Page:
“These systems are in use in other countries.”

Yes. Fine. Move to one of them.

“Everybody’s doin’ it, doin’ it” is not a reason to do something.

In some countries, the military patrols the streets. That doesn’t mean America should patrol its streets with the military.

In some countries, one may be held in jail until he confesses. Confession will lessen the severity of the imposed penalty.

In some countries, phones are tapped without judicial oversight.

And, a lot of countries disdain the use of ALPRS.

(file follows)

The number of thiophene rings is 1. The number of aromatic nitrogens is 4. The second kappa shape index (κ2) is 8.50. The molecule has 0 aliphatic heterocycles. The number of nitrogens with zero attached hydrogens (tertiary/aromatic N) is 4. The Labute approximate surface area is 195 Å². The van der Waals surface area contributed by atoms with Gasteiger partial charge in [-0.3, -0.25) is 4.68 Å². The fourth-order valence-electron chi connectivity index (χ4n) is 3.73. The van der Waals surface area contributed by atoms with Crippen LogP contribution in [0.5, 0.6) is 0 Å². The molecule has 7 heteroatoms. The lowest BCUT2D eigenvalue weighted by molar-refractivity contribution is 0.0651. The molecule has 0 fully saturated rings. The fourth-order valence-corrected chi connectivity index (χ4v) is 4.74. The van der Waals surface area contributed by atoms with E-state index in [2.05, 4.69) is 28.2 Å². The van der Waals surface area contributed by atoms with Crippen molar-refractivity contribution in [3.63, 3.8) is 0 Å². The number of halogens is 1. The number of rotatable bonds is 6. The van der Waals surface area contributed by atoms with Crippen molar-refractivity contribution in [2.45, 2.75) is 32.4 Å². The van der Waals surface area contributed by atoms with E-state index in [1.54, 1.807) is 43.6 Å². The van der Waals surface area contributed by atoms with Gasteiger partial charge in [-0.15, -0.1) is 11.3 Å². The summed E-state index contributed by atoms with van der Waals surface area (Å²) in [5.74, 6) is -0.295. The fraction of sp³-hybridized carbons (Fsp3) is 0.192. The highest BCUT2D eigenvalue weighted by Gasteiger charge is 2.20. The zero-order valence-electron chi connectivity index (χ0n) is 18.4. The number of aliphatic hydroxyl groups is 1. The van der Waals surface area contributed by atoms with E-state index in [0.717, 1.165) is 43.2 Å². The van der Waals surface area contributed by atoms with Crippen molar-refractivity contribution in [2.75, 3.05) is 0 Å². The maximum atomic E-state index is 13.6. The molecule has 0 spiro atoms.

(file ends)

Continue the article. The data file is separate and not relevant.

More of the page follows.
The Federal Court of Germany, a nation with a culture celebrating obedience and order, held that retaining ALPRS information “not destined for a specific purpose” (i.e. prosecuting traffic or registration violations or tracking terrorists) was a violation of German law.

Compare that German court’s finding to the planned use (lets use the popular “deployment”) of ALPRS in the United States of America, the “freest country on earth”.

It gives one a bit of pause.